I've spent most of the last eight years abroad. Most of it alone. I almost forgot about the isolation until a few days ago. The isolation returns after the honeymoon 'can-you-believe I'm here' period ends and work begins. I start to notice the cracks in the facade and then it's here. I start daydreaming about hot showers and washing machines, buffalo wings, and halloween costumes. Extra large snickers bars and NFL football. The isolation seeps into my life when I'm abroad. I start to think I ought to find friends, find a community, build relationships, and seek out a niche. But the truth of it is, I really don't have to do any of that. I just hope to have those moments that last...in between those other moments...when it's silent in the house. The isolation is there. It is always there.
I noticed it in Prague...the evenings staring at an empty dinner table, wondering what movie to watch or CD to play. Or should I go play foosball with Honza and the owner at Bar 69 and drink a pitcher? When to go to bed really doesn't matter if you don't have to wake up until four the next afternoon. When is it time to go out, find a bar, meet people? What was my excuse to wander this part of town, right now, in the middle of the day? Exploration or curiosity or boredom, or all three? Or did I just want to fit in, be apart of a place without having to be with someone else. Like one of those cool goth chicks who go to cafes, read novels, and daydream of Trent Rezner. In Prague there was always another me, another American seeking me, the commonality of an upbringing or sports bringing two idle wanderers onto the same team for a night. Maybe an exchange of numbers and a friendship would ensue. Or not. Maybe it was a late night chawarma and "Fargo" at three in the morning. Cigarettes burning on the window cill. Snow falling sideways. More silence. And then listless sleep. When I wake up, more quiet...
if you want to know the truth, I never really like seeing another me. I never know when to start a conversation and how to call it off once it starts going south. How nice do I have to be because he's from Eugene and she's from Colorado? I always cringe when I spot a Red Sox hat, a beer gut, a fanny pack, tube socks, or a brand new Patagonia fleece.
"Where are you from? Why are you here? What an exciting adventure! Aren't you afraid? You came here alone? What does your family think of it all?"
It's always the same conversation. Polite and uncomfortable. Better just to avoid eye-contact and proceed to the nearest exit.
In Ukraine, the isolation grew. How could it not with the winter and the Black Sea. The cold, awful freezing wind, putting on the same gloves, hat and coat each day. The harsh Russian language and tourist graveyard that was Odessa, The City of Humor. Except there wasn't much. There was the teachers' room, the classroom, Derebbossivskaya Avenue and - if you were lucky - a weekend event planned. But there was also the vodka. Even if you didn't remember it the next morning, you probably had made friends the night before. Cloudy mornings, a lesson to plan, maybe a train ride to Kyiv to look forward to the next Friday after class. Other teachers become your saviors. So many nights spent boiling potatoes and cabbage and cold soup, drinking bad Ukrainian beer before going out, laughing about a student we all knew. Watching soccer in empty sports bars just because we knew the others would show. Sooner or later everyone showed. The days with no electricity, no hot water, when you didn't have to ask your colleagues why their hair looked like Flock of Seagulls and they smelled like the train to Poland. The common understanding we all shared, what we had as friends and colleagues..was knowing those good times were those moments you wanted...the moments we spent together to offset the silence and the isolation and those other moments.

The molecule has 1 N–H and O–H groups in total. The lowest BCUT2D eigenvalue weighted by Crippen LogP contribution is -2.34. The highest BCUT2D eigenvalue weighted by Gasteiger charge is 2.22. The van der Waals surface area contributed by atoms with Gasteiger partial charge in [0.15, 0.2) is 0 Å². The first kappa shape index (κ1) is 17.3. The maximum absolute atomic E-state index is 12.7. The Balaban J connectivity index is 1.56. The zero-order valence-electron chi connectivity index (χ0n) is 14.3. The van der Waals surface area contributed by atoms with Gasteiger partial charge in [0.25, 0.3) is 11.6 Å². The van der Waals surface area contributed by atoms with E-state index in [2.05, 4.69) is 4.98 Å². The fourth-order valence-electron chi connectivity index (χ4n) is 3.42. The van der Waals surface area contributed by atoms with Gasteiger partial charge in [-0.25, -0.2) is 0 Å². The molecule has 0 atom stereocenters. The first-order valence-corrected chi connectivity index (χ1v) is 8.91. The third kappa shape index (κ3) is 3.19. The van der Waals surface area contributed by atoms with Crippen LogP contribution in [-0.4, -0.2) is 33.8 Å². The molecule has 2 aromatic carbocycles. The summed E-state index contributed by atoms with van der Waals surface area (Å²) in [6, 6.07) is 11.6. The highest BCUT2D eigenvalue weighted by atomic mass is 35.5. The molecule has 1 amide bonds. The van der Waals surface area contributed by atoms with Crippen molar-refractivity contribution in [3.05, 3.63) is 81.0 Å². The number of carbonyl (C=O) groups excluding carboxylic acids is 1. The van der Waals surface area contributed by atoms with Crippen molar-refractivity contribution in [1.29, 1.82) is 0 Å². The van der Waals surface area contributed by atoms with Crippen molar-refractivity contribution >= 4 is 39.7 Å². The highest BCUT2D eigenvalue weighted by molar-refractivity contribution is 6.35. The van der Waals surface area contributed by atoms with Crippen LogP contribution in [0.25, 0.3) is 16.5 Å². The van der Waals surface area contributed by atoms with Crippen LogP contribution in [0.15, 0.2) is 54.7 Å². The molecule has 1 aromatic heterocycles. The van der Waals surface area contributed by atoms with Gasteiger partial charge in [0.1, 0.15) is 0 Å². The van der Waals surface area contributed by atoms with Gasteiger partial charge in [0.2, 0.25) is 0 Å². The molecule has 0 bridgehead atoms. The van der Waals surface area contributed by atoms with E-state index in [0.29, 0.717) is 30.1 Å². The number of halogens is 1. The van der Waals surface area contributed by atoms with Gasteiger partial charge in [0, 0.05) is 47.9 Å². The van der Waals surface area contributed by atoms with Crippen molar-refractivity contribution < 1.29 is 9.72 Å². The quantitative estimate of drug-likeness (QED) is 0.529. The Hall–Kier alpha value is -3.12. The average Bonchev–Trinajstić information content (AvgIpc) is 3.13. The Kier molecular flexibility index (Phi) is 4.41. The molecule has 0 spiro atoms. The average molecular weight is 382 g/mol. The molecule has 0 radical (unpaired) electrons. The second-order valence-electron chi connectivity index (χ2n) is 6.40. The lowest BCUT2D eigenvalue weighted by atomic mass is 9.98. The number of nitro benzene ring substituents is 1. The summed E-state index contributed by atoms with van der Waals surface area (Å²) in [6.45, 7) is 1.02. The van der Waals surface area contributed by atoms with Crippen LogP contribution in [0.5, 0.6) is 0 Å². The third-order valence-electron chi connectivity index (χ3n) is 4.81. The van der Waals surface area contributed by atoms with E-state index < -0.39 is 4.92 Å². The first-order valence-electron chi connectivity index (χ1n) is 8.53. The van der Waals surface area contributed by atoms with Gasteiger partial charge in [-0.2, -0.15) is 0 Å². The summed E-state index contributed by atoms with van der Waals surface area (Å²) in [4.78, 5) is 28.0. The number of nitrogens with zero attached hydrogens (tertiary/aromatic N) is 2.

In Asia, it was a separate sort of isolation. A physical difference and a bit less blending in. Working harder, for more money, brought the responsibility of employment but also the reticence to Go Big.There's something to standing on a packed train full of suits and hairy legged-women. Employers had expectations of me. I really did have something to lose. I really did need to walk the fine line. I had to pick my spots when I wanted to Go Big. I was in my thirties. I had to dance around the expat hashbars, I'm twenty-two and I don't give a f---Ijustwannarage attitude prevalent with teachers younger than me. This was the phase in Korea, in Japan, in the pensions travleling thru southeast Asia, and on the overnight trains in between hostels. I started having a conscience, two-day hangovers, meloncholy and fatigue, pangs of guilt about where my life was heading...thoughts of the future and making something of my time. Isolation wasn't as fun anymore.